Editor’s Note: At the 2018 World Congress on Pain in Boston, the biennial meeting of the International Association for the Study of Pain (IASP), researchers from around the world gathered to discuss the latest pain research. Twelve young scientists attending the World Congress were selected to provide first-hand reporting from the event, as part of a science communications training program provided by the Pain Research Forum, RELIEF’s parent site. Here, Valerie Hruschak, a PhD candidate at the University of Pittsburgh, reports on a plenary lecture delivered at the meeting by pain psychologist Christine Chambers. (RELIEF’s news coverage is editorially independent of its publisher, IASP. All editorial decisions about our reporting on IASP activities are made solely by the RELIEF editors).
At the 2018 World Congress on Pain, Christine Chambers, a pain psychologist at Dalhousie University in Halifax, Nova Scotia, began her plenary talk by reminding the audience that all pain research begins and ends with a promise: to improve the care of patients in pain.
But despite increasing evidence from research studies about how to manage pain, healthcare providers, patients, policy makers and other groups are often unaware of that evidence, which means that people with pain will never benefit from it. During her talk, Chambers explained why this is so, and what pain researchers are doing about it.
There is good news: researchers are increasingly interested in what is known as dissemination and implementation science—often referred to as knowledge translation—which is the study of how to spread awareness of research findings and implement those findings for better patient care and policy. Chambers provided examples from her own work in the pain field showing how social media can be an effective platform for knowledge translation—in this case to reach parents in particular—and that this approach is already having a positive real-world impact.
Mind the gap(s)
Successful knowledge translation is not so easy. In fact, it has been ominously compared to crossing two “valleys of death.”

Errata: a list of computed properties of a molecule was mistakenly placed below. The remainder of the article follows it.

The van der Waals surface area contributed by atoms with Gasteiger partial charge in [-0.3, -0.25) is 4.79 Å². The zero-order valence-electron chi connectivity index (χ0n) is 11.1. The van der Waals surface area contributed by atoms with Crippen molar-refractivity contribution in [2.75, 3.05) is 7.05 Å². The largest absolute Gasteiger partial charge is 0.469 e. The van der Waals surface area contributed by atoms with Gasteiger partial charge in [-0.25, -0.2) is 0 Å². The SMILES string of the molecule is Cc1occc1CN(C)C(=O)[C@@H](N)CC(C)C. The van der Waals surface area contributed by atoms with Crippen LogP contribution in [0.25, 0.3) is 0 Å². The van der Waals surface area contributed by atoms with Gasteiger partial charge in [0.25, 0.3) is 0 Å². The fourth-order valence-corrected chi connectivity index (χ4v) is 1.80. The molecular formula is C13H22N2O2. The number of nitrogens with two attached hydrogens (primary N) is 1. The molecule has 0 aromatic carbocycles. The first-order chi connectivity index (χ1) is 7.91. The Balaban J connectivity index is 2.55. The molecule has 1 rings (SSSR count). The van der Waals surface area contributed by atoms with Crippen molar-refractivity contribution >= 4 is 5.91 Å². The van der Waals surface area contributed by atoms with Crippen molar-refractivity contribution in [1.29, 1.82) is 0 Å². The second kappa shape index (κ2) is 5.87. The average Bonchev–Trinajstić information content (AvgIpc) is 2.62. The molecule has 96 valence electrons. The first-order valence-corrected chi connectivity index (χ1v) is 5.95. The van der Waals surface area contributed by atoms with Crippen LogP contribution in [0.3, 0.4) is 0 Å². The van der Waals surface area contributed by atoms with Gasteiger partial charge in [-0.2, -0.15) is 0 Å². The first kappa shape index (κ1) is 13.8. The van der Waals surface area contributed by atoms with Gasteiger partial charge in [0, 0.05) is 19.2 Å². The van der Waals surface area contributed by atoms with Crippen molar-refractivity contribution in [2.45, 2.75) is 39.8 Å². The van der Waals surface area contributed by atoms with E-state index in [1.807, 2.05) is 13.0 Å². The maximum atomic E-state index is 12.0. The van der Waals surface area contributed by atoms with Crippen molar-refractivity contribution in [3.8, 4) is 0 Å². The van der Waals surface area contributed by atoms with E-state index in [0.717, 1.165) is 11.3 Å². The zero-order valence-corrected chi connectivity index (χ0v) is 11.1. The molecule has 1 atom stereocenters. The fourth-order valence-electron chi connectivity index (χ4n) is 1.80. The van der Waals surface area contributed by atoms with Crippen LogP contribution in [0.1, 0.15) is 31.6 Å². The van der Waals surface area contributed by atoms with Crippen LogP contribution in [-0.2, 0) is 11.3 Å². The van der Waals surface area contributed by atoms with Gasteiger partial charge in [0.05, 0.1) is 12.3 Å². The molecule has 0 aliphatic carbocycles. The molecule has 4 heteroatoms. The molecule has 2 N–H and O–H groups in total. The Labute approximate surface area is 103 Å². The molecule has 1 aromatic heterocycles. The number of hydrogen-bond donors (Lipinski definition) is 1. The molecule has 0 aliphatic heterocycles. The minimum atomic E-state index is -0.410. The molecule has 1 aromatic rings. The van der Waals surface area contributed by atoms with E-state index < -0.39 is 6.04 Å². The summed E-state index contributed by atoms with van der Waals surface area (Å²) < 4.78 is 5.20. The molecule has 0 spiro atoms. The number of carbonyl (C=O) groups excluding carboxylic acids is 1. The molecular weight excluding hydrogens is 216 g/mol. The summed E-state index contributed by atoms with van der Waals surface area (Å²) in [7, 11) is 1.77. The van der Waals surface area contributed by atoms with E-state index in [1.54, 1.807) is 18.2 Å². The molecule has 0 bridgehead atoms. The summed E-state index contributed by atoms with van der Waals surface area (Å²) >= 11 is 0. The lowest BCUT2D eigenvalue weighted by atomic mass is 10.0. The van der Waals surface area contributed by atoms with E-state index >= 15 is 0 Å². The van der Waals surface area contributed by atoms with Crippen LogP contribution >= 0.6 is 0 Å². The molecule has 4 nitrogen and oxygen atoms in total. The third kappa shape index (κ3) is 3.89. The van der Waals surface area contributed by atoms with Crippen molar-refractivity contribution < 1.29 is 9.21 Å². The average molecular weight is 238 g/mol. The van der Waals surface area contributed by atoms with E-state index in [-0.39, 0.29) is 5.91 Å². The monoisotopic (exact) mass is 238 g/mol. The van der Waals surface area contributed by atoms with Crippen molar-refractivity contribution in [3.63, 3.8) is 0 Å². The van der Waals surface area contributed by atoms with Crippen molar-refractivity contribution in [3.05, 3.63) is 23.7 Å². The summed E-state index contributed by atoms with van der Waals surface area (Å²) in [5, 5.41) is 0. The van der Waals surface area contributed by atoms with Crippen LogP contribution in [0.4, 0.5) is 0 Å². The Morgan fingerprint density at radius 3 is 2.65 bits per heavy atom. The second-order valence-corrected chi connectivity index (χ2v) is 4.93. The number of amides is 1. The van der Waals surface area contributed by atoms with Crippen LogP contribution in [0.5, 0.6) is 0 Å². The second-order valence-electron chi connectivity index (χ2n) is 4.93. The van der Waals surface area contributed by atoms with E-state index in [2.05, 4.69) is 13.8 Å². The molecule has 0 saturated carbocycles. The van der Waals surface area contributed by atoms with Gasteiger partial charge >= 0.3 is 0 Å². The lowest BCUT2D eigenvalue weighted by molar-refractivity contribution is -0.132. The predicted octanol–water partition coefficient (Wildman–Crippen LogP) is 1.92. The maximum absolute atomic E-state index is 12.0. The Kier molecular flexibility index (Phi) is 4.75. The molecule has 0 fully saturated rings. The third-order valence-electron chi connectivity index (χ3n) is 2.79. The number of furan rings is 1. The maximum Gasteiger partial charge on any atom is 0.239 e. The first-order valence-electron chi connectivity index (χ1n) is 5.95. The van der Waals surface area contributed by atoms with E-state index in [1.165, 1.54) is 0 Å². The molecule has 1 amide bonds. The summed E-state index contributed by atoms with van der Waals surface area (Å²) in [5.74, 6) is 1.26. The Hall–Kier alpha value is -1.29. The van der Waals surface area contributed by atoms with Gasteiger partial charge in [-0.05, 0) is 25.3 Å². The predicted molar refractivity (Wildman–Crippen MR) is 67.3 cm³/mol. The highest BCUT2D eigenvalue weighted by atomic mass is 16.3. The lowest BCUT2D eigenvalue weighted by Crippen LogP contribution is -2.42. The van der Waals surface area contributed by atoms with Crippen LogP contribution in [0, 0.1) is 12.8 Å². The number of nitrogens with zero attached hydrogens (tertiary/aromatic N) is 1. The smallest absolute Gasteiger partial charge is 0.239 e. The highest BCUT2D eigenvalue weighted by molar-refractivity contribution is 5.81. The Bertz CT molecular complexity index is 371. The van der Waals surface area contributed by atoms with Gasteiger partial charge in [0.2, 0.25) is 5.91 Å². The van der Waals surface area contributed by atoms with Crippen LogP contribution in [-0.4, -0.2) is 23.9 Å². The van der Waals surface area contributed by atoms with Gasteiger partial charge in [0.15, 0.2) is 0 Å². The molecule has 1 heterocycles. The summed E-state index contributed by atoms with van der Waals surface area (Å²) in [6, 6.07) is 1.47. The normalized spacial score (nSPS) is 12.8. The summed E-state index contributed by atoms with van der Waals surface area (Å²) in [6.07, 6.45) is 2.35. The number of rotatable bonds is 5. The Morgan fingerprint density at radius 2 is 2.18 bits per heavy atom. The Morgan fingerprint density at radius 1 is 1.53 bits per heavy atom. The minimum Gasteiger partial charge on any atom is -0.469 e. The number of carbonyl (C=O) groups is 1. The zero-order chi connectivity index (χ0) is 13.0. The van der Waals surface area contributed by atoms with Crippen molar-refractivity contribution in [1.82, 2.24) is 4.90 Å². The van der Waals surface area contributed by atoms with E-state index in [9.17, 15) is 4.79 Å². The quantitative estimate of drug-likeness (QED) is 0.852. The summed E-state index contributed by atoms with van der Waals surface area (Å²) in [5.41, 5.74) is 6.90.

The first valley represents the gap between basic biomedical research, which examines the fundamental workings of biological systems in cells and animals, and clinical science, where the focus is on human research subjects.
The second valley represents the gap between clinical science and clinical practice/health decision-making. In this case, what researchers learn from studying people never gets into the hands of “knowledge users”—the people who use research results to inform health care decisions. This includes patients, caregivers, health professionals, administrators, policy makers, and the general public. Because of this gap, patients lose out in the end because they won’t benefit from new research findings that could form the basis of new treatment approaches.
Chambers pointed to studies showing that it can take up to 17 years for basic biomedical research findings to be translated into clinical practice and health decision making. And, across health settings, it’s estimated that one-third of patients do not receive care that is supported by research evidence (known as “evidence-based care”); one-quarter of patients receive treatment that is not necessary or in some instances is harmful; and up to three-quarters of patients, and over half of physicians, report not having adequate information they need to guide decision making.
A broader view of “impact”
Chambers said that the gaps she described are evident in her field of pediatric pain.
In the 1970s and 80s, it was widely believed that babies did not feel pain and that it was not safe to use anesthetics with this population. Doctors gave babies paralytics so they would not move during medical procedures, but often did not give them anything for pain.
But while researchers now know that newborns do feel pain, and that there are sound approaches to managing pain in this population, this knowledge has not yet made its way into clinical practice.
For instance, hospitalized children today experience an average of six painful medical procedures every 24 hours, but over two-thirds of those procedures are performed without any pain management.
Chambers told the audience that she experienced these knowledge gaps firsthand when taking her four children for various emergency department visits, medical procedures, surgeries, and hospital stays over the years. She described her frustration when she and her husband, who is an anesthesiologist, had to advocate for their own children to receive evidence-based pain care. As frustrating as this was, she continued, imagine how difficult it must be for parents without this level of expertise to do the same for their own kids.
Why has it been so difficult to bridge the gaps between basic biomedical research and clinical practice? Chambers said that one factor has to do with how scientists are evaluated during their careers—with what counts as “impact.”